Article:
After reading this article, I checked what my skills were like using a CI only.  I had my brother play a bunch of two note pairs on a piano keyboard.  My task was to say if the two notes were the same or different and then secondly which note was higher in pitch.  For the notes above middle C, I was able to reliably report if the two notes were same or different even if they were only one semi-tone apart.  I was about 80-90% accurate at identifying which note was higher or lower.  For notes below middle C, I needed notes to be at least one full tone apart to get the same level of accuracy, but performance deteriorated as the pitches got lower.

So here’s the thing now.  Looks like I am not getting good low frequency pitch perception with the CI which is so critical for music.  Low pitches may not be that important for speech as the consonants are mainly high pitched and consonants give you speech intelligibility.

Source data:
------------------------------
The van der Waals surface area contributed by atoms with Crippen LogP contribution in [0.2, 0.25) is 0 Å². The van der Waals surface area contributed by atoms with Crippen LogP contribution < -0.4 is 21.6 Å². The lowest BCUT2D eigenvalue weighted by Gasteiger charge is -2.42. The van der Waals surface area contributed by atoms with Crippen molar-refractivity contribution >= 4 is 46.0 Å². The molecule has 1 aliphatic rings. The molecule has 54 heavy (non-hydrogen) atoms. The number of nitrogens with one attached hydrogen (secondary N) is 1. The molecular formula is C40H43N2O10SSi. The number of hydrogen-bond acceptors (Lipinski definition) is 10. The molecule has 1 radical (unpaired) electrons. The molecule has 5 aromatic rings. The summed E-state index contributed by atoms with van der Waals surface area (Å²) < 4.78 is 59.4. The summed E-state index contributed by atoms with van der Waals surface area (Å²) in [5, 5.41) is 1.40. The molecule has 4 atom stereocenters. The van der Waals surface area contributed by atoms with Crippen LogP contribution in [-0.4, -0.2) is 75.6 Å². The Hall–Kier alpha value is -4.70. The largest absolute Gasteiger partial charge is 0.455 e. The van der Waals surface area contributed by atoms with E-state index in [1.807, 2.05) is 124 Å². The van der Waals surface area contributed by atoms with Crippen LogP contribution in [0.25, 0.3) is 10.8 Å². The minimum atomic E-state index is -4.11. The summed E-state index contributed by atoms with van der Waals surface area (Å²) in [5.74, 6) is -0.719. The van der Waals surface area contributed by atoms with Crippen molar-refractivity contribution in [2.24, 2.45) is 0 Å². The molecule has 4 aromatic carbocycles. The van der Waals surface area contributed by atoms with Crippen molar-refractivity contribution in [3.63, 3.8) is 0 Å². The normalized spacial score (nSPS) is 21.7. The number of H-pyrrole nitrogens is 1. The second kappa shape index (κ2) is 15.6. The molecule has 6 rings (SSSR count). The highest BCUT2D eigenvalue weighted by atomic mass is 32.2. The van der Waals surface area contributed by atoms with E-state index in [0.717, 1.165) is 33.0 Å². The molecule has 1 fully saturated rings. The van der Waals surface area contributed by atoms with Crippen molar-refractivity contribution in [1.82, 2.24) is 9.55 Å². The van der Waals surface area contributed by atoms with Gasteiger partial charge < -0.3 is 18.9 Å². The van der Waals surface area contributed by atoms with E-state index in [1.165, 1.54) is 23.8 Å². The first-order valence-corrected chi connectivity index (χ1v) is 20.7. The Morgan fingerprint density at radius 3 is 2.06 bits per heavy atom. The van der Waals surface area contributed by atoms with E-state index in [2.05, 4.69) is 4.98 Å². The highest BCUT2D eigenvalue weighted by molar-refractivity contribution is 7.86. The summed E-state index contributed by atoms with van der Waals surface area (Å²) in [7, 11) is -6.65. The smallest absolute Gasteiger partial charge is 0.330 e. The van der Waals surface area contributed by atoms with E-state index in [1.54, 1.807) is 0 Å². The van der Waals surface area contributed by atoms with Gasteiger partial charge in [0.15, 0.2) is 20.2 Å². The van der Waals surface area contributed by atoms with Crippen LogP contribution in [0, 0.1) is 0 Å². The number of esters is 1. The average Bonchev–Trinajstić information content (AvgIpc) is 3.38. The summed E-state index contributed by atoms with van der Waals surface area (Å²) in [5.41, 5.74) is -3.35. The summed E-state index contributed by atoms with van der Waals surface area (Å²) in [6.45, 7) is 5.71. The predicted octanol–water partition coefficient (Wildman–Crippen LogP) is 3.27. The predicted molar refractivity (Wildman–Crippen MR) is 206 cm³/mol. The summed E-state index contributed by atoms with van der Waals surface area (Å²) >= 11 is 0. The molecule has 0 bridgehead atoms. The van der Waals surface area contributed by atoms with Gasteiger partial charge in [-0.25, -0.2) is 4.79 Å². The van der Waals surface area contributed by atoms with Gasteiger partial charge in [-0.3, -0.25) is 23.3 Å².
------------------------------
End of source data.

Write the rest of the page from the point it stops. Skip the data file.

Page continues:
I therefore personally decided to use a hearing aid in my non-implanted ear.  I hear music much better whilst using a combination of a HA and a CI.  But is it just me?  No.  A study be El Fata et al (Audiol Neurootol. 2009;14 Suppl 1:14-21. Epub 2009 Apr 22) looked at 14 adults who continued to use a hearing aid in their non-implanted ear after getting a CI.  Subjects were asked to identify excerpts from 15 popular songs, which were familiar to them.  The presentations were done bimodally, with the CI alone and then HA alone. Musical excerpts were presented in each condition with and then without lyrics. Those subjects who had more low frequency residual hearing (> 85 dB HL in the lows) did much better on all the tasks with both a CI and an HA than either the CI only condition or HA alone.